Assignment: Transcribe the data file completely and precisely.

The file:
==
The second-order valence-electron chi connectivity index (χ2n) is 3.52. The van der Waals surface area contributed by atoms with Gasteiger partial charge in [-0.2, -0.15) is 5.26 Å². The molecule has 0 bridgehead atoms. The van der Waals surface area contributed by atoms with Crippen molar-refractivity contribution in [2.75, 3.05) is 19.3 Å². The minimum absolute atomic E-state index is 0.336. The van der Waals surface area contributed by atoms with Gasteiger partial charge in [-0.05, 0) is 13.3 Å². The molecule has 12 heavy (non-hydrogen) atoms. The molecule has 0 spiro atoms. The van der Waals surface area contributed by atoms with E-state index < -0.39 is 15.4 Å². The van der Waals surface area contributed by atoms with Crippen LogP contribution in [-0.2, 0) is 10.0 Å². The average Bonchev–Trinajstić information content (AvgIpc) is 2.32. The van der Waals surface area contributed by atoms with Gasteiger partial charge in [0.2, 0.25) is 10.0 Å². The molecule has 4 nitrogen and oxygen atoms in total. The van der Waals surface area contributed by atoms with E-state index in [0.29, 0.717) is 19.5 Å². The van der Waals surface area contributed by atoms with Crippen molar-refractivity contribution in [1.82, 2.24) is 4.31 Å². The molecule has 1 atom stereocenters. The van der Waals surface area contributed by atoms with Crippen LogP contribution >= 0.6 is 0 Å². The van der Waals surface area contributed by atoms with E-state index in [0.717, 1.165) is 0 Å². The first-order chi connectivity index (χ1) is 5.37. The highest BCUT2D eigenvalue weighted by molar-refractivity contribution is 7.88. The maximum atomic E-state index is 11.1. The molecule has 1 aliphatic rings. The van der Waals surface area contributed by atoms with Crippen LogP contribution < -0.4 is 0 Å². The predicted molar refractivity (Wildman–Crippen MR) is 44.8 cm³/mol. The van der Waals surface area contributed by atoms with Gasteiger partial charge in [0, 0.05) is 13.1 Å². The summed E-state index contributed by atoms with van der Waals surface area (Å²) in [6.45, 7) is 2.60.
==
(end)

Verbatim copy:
The second-order valence-electron chi connectivity index (χ2n) is 3.52. The van der Waals surface area contributed by atoms with Gasteiger partial charge in [-0.2, -0.15) is 5.26 Å². The molecule has 0 bridgehead atoms. The van der Waals surface area contributed by atoms with Crippen molar-refractivity contribution in [2.75, 3.05) is 19.3 Å². The minimum absolute atomic E-state index is 0.336. The van der Waals surface area contributed by atoms with Gasteiger partial charge in [-0.05, 0) is 13.3 Å². The molecule has 12 heavy (non-hydrogen) atoms. The molecule has 0 spiro atoms. The van der Waals surface area contributed by atoms with E-state index < -0.39 is 15.4 Å². The van der Waals surface area contributed by atoms with Crippen LogP contribution in [-0.2, 0) is 10.0 Å². The average Bonchev–Trinajstić information content (AvgIpc) is 2.32. The van der Waals surface area contributed by atoms with Gasteiger partial charge in [0.2, 0.25) is 10.0 Å². The molecule has 4 nitrogen and oxygen atoms in total. The van der Waals surface area contributed by atoms with E-state index in [0.29, 0.717) is 19.5 Å². The van der Waals surface area contributed by atoms with Crippen molar-refractivity contribution in [1.82, 2.24) is 4.31 Å². The molecule has 1 atom stereocenters. The van der Waals surface area contributed by atoms with Crippen LogP contribution >= 0.6 is 0 Å². The van der Waals surface area contributed by atoms with E-state index in [0.717, 1.165) is 0 Å². The first-order chi connectivity index (χ1) is 5.37. The highest BCUT2D eigenvalue weighted by molar-refractivity contribution is 7.88. The maximum atomic E-state index is 11.1. The molecule has 1 aliphatic rings. The van der Waals surface area contributed by atoms with Crippen LogP contribution < -0.4 is 0 Å². The predicted molar refractivity (Wildman–Crippen MR) is 44.8 cm³/mol. The van der Waals surface area contributed by atoms with Gasteiger partial charge in [0, 0.05) is 13.1 Å². The summed E-state index contributed by atoms with van der Waals surface area (Å²) in [6.45, 7) is 2.60.